INCREMENTAL INTRODUCTION OF AFRICAN LANGUAGES (IIAL)
NAPTOSA embraces and supports the intention of the IIAL policy and acknowledges that multilingualism is an important tool for social cohesion, and for individual and social development. The implementation IIAL is scheduled to start in 2015 in Grade 1 and will be introduced incrementally until 2026 when it will be introduced in Grade 12. The implementation will be preceded by a pilot in 2014 in Grade 1.
Recent media reports create the impression that the only comment being made about the IIAL is that teachers will have to work longer hours and learners will have a longer school day. There are a number of additional issues which concern NAPTOSA.
Some of these are set out below.
- Curriculum Overload: The subjects (learning areas) in the intermediate phase were recently reduced on account of the curriculum being overloaded. NAPTOSA is concerned that the introduction of a third language will reverse the situation and also lead to overload in the other phases.
- Demands of learning a third language: NAPTOSA questions the wisdom in offering a third language at First Additional Language (FAL) level. Will young learners be able to cope with three languages at such an intense level? Would it not be prudent to introduce a third language at a “social” communicative level instead?
- Selection of an African language: In some urban schools a number of African languages are spoken by the learners and no particular language enjoys a clear majority. Such situations will require careful management on the part of the SGB to ensure that the language choice does not become a source of discontent and division in the school.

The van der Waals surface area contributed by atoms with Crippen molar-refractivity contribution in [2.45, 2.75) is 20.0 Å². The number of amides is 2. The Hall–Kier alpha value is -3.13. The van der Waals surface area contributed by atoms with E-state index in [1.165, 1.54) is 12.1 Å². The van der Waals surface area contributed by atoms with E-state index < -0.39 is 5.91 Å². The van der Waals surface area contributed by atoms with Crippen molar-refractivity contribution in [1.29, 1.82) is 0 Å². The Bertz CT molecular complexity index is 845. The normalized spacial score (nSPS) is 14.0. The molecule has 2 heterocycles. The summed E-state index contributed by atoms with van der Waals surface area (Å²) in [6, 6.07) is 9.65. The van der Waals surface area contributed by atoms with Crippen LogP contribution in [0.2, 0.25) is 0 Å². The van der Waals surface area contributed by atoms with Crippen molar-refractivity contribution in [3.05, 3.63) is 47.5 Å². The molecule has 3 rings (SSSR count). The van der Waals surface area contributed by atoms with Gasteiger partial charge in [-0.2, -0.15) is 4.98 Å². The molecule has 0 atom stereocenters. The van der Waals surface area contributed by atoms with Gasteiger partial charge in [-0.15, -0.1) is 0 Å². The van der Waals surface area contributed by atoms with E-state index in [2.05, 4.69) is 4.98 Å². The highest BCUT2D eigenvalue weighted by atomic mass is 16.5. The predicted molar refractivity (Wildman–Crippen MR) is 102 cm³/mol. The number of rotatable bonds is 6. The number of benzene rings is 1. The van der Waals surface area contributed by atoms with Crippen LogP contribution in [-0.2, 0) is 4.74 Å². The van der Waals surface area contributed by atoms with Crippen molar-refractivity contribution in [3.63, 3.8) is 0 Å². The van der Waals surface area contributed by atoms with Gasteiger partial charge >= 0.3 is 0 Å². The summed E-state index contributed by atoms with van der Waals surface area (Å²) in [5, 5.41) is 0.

- Provision of teachers: Teaching a language requires specific skills and training. Will the DBE be able to train sufficient teachers? Is there adequate funding to train these teachers?
- Time implications: The IIAL will increase the instructional time as follows: two hours per week for grades 1 & 2, three hours per week for grade 3 and five hours per week for grades 4 to 12. Some of NAPTOSA’s concerns are: the extra time demanded from educators, the fatigue experienced by younger learners, and the negative impact the extended school day will have on the extensive extra-mural programme offered by many schools.
NAPTOSA has committed itself to submit a detailed comment in response to the DBE’s “call for comment” by 12 February 2014. Members are urged to submit any comments on the draft policy to NAPTOSA Eastern Cape. The draft policy may be downloaded from www.naptosa.org.za.
In this regard please help us with information:
Some 300 schools were meant pilot this in grade 1 in the Eastern ape in 2014. Sporadic reports from districts indicate that there is little or no interaction and co-ordination between the Curriculum and Human Resource Directorates resulting in uncertainty and confusion. Some were meant to have attended training early in December.
The second 2013 edition of NAPTOSA INsight is being distributed to NAPTOSA Staff Reps. Please note that one copy is sent per 5 members and the publication must be available for all members on the staff to read.
This is the end of an era, as this is the last edition that will be published in hard copy.
In future NAPTOSA Insight will be issued in digital format only and it will be available on the Union’s website. Go to www.naptosa.org.za to find an online version of the May 2013 edition.
Despite our ethos and motto, NAPTOSA, disappointingly, finds too many members who do not behave as they should.
DO NOT TOUCH!
Corporal punishment and any other physical abuse/discomfort and sexual harassment or abuse are not allowed – and the complainant’s perception of the incident will count, no matter the teacher’s intention.
Real NAPTOSA members do not abuse other people (of any age, gender, race or religion).
Real NAPTOSA members serve with dignity, professionalism, respect, and self-control
PROVINCIAL CHIEF EXECUTIVE OFFICER